According to the International Energy Agency, Latin America is a well-established producer of a number of minerals that are necessary for clean energy technologies. It could build on its well-established mining sector to diversify into new minerals and assist the global economy in avoiding deficiencies and bottlenecks that could impede clean energy transitions.
Copper and lithium, both of which are required for batteries, are already abundantly produced in the region, which supports the expansion of electricity and renewable energy networks. However, Latin America could expand into a variety of other materials, including nickel, a crucial battery component, and rare earth elements, which are required for electric vehicle motors and wind turbines. In any case, to procure this potential, mining exercises should stick to high natural, social and administration (ESG) norms and furthermore look for ways of producing unmistakable advantages for nearby networks.
Chile leads the way with 27% of the world's copper production, followed by Peru (10%) and Mexico (3%). The district's portion of worldwide stores is generally like its portion of creation, in spite of the fact that Mexico and Colombia have undiscovered possibilities. Due to declining ore quality in the resources, existing producers may face efficiency challenges in the long run. However, they may be able to increase production quickly. In the past 10 years, the region's share of global copper exploration expenditure has increased from 35% to 45%, indicating the possibility of additional production increases.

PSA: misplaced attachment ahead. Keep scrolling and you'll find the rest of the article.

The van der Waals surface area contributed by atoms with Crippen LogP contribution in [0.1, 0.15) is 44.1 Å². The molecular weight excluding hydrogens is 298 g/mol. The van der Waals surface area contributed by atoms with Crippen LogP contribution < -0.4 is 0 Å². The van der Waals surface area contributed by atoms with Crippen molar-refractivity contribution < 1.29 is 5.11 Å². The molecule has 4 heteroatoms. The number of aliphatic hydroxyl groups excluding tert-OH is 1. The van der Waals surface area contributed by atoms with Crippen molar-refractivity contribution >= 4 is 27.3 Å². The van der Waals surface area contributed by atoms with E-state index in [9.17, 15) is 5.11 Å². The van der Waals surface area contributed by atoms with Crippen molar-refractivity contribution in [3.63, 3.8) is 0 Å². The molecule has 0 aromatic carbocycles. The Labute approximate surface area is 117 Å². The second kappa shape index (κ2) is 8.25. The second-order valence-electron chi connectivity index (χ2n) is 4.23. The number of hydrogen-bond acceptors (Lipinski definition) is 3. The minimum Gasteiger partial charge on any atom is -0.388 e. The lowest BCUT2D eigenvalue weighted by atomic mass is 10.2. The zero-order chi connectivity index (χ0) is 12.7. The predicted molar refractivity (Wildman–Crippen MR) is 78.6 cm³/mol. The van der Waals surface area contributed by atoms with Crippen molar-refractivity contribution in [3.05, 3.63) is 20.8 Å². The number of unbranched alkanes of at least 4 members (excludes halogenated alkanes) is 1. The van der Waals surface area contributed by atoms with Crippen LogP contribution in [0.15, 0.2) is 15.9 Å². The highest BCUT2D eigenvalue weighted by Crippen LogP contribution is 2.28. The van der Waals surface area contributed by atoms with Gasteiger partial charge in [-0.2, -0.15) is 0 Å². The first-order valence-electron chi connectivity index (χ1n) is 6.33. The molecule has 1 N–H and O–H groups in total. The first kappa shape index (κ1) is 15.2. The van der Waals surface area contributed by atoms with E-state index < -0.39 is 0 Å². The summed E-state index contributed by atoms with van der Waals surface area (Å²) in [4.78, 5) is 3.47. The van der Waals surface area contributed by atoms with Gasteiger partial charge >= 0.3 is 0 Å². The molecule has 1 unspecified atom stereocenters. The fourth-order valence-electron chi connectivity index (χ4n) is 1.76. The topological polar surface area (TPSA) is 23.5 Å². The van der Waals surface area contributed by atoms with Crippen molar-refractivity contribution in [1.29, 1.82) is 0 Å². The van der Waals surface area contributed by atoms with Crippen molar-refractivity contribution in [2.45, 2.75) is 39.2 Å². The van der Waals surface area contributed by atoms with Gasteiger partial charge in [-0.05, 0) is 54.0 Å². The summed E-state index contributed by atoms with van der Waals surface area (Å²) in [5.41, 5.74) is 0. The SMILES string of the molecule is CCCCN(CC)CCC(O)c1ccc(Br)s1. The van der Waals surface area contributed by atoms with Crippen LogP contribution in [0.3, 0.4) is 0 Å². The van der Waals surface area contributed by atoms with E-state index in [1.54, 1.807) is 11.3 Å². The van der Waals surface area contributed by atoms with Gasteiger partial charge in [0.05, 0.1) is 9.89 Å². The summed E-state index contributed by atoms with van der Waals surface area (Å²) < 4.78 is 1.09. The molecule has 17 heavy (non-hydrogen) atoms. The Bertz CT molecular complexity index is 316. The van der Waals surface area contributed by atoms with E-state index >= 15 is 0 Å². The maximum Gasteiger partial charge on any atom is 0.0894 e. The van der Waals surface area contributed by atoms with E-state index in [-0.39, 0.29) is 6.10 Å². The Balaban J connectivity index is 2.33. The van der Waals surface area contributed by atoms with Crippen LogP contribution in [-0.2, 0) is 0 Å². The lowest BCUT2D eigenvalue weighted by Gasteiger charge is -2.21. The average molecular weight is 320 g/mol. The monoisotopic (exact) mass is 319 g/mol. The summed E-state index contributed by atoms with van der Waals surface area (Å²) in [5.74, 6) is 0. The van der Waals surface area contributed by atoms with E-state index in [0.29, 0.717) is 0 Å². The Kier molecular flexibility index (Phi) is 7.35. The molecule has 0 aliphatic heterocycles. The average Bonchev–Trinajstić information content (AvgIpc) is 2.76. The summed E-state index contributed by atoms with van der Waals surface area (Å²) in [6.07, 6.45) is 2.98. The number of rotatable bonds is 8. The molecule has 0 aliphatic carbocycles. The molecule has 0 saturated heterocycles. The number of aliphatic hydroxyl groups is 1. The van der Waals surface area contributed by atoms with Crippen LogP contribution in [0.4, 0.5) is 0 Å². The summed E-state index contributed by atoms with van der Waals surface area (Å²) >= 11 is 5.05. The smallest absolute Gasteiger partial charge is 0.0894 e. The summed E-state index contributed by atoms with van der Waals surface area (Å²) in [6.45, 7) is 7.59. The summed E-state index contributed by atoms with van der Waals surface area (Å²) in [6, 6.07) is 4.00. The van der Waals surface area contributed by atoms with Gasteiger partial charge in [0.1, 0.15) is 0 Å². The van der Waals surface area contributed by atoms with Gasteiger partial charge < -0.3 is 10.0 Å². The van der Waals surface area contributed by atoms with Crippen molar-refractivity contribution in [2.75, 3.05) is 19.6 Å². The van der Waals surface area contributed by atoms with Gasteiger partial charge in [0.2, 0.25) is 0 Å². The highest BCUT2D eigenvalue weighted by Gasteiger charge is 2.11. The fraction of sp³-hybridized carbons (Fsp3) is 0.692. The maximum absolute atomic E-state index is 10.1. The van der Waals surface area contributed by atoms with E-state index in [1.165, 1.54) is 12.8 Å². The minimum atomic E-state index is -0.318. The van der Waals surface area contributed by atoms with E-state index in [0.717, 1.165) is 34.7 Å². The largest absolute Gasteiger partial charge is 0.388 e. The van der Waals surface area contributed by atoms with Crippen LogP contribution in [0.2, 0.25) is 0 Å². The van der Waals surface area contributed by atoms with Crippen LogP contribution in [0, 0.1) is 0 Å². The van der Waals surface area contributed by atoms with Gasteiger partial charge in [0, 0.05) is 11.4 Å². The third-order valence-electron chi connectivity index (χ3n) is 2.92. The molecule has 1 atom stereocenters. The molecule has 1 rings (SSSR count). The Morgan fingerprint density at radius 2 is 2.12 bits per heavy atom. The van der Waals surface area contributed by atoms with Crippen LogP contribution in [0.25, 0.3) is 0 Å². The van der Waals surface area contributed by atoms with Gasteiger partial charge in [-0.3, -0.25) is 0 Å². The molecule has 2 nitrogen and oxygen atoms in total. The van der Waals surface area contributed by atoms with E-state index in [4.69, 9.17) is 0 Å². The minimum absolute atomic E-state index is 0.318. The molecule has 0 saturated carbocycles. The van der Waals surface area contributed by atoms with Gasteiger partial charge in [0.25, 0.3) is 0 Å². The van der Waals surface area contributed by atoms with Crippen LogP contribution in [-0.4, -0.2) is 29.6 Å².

Chile (26%) and Argentina (6%), the world's second and fourth-largest lithium producers, account for 35% of the region's supply today. More than half of the world's lithium reserves are in this region, mostly in Argentina (21%) and Chile (11%). Although the absence of infrastructure prevents them from being economically viable, Bolivia also has enormous lithium resources that have not been utilized. These resources are almost as big as the global lithium reserves of today. In addition, the growing use of lithium iron phosphate batteries could benefit from the region's lithium, which is primarily lithium carbonate from brine and produces fewer emissions than rock mining. As a result, Latin America may have an even greater role to play in meeting the rapidly increasing global demand for lithium. From $44 million in 2010 to $91 million in 2021, the region's lithium exploration spending more than doubled. Given that the region's share of global exploration spending decreased from 52% to 36% during the same time period, there is room to increase activities even further.
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